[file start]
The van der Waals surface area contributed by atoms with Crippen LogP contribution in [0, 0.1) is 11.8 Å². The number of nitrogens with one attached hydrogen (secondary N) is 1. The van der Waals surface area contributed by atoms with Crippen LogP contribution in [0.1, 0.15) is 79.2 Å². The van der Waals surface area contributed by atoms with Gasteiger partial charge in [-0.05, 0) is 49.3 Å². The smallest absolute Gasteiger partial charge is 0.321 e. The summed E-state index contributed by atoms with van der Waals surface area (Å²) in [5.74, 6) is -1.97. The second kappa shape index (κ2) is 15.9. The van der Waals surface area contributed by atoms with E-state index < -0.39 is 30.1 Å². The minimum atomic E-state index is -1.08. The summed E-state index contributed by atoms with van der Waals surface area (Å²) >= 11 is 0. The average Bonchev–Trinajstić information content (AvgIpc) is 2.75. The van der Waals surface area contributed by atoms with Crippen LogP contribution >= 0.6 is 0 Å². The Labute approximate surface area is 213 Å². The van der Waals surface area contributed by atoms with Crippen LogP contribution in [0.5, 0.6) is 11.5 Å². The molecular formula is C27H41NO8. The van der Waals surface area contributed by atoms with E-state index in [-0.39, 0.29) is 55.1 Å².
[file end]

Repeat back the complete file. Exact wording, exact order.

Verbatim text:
The van der Waals surface area contributed by atoms with Crippen LogP contribution in [0, 0.1) is 11.8 Å². The number of nitrogens with one attached hydrogen (secondary N) is 1. The van der Waals surface area contributed by atoms with Crippen LogP contribution in [0.1, 0.15) is 79.2 Å². The van der Waals surface area contributed by atoms with Gasteiger partial charge in [-0.05, 0) is 49.3 Å². The smallest absolute Gasteiger partial charge is 0.321 e. The summed E-state index contributed by atoms with van der Waals surface area (Å²) in [5.74, 6) is -1.97. The second kappa shape index (κ2) is 15.9. The van der Waals surface area contributed by atoms with E-state index < -0.39 is 30.1 Å². The minimum atomic E-state index is -1.08. The summed E-state index contributed by atoms with van der Waals surface area (Å²) >= 11 is 0. The average Bonchev–Trinajstić information content (AvgIpc) is 2.75. The van der Waals surface area contributed by atoms with Crippen LogP contribution >= 0.6 is 0 Å². The Labute approximate surface area is 213 Å². The van der Waals surface area contributed by atoms with Crippen LogP contribution in [0.5, 0.6) is 11.5 Å². The molecular formula is C27H41NO8. The van der Waals surface area contributed by atoms with E-state index in [-0.39, 0.29) is 55.1 Å².